North East for Europe

News:

One year on from the referendum, the future relationship between Britain and Europe is as unclear as it was on the morning of 24th June. We are meeting up on the anniversary of the referendum, in a city that voted to remain in the EU, to celebrate and affirm that whichever EU country we are from, we are all Europeans Together, and that we want to be able to stay united as Europeans able to live, work, contribute to and move freely between our various countries.

Visit our European Together page for more information. Details of location and programme will be available shortly.

We want a country that works for everyone, and one that is open, tolerant and part of the European Union, with all the rights and benefits that has brought us.

In the referendum vote on 23rd June last year Newcastle was one of the places where the majority of voters were for "Remain". The North East as a region voted to leave, but as the region with strongest manufacturing trade with Europe we are a region where Brexit puts many people's jobs at risk.

Whatever one thinks of the referendum campaigns and result, we still live in a democracy, we have a right to continue to say why we think the whole country is better remaining in the European Union, and we plan to continue to do this.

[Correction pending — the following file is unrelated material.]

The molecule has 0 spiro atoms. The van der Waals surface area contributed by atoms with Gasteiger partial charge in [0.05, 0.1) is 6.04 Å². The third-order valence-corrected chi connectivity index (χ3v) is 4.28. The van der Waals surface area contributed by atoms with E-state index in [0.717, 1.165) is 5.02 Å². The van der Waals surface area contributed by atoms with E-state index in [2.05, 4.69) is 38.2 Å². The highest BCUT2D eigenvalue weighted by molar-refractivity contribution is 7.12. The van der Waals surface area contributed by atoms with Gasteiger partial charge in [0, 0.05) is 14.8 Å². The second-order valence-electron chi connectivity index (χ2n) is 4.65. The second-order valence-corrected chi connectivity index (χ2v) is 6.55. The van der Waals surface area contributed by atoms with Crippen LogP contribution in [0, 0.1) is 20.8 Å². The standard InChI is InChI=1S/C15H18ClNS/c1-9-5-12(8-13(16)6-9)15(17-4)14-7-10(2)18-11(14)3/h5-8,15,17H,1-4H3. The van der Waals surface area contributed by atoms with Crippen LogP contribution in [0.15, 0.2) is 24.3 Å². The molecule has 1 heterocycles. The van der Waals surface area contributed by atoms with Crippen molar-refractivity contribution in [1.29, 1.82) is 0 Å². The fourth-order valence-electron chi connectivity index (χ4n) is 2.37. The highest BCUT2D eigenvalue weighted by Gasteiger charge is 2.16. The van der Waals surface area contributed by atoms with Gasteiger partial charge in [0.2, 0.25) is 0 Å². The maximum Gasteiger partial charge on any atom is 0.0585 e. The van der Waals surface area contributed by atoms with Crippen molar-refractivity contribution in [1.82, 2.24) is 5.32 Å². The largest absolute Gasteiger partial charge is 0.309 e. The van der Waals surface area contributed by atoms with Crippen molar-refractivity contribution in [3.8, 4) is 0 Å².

North East for Europe believes that Britain is better off (economically, socially and culturally)as part of the European Union and we think that as the implications of Brexit (and especially, a hard Brexit) become clearer, the case for remaining in the EU will become stronger and more popular.

Our rally at Grey's monument in Newcastle on 15th October was a good start, and the march, rally and post march talk at the Lit & Phil by Professor Grayling on March 4th built on this. Our protests in Sunderland and elsewhere in the run up to Theresa May's Government triggering article 50 continued this and during this time we have built up a stronger network of pro-EU campaigners across the region.

Following the General Election in June, May's government is a lot weaker, and the political situation is much more unpredictable. We will continue to argue and campaign against Brexit, and to work with people from all parties and none where we can work together to oppose Brexit and to maintain the strongest possible relationship with the European Union.

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